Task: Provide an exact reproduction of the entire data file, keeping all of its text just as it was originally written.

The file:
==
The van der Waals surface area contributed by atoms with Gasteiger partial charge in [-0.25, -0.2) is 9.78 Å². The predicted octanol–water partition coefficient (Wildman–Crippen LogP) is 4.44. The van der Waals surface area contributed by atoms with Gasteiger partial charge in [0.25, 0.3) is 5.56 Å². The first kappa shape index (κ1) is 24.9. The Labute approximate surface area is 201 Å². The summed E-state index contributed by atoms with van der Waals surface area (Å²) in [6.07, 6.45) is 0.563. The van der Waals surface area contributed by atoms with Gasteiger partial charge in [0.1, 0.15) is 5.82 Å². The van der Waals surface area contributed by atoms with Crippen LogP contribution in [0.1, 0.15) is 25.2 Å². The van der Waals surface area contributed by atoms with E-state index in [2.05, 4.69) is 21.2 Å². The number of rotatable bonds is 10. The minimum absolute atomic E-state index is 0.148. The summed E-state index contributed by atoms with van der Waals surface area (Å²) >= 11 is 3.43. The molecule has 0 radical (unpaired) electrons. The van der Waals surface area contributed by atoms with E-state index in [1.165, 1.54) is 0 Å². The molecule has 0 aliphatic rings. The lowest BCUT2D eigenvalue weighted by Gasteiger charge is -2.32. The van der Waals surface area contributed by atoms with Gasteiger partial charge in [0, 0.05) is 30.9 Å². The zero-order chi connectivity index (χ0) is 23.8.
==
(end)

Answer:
The van der Waals surface area contributed by atoms with Gasteiger partial charge in [-0.25, -0.2) is 9.78 Å². The predicted octanol–water partition coefficient (Wildman–Crippen LogP) is 4.44. The van der Waals surface area contributed by atoms with Gasteiger partial charge in [0.25, 0.3) is 5.56 Å². The first kappa shape index (κ1) is 24.9. The Labute approximate surface area is 201 Å². The summed E-state index contributed by atoms with van der Waals surface area (Å²) in [6.07, 6.45) is 0.563. The van der Waals surface area contributed by atoms with Gasteiger partial charge in [0.1, 0.15) is 5.82 Å². The van der Waals surface area contributed by atoms with Crippen LogP contribution in [0.1, 0.15) is 25.2 Å². The van der Waals surface area contributed by atoms with E-state index in [2.05, 4.69) is 21.2 Å². The number of rotatable bonds is 10. The minimum absolute atomic E-state index is 0.148. The summed E-state index contributed by atoms with van der Waals surface area (Å²) >= 11 is 3.43. The molecule has 0 radical (unpaired) electrons. The van der Waals surface area contributed by atoms with E-state index in [1.165, 1.54) is 0 Å². The molecule has 0 aliphatic rings. The lowest BCUT2D eigenvalue weighted by Gasteiger charge is -2.32. The van der Waals surface area contributed by atoms with Gasteiger partial charge in [0, 0.05) is 30.9 Å². The zero-order chi connectivity index (χ0) is 23.8.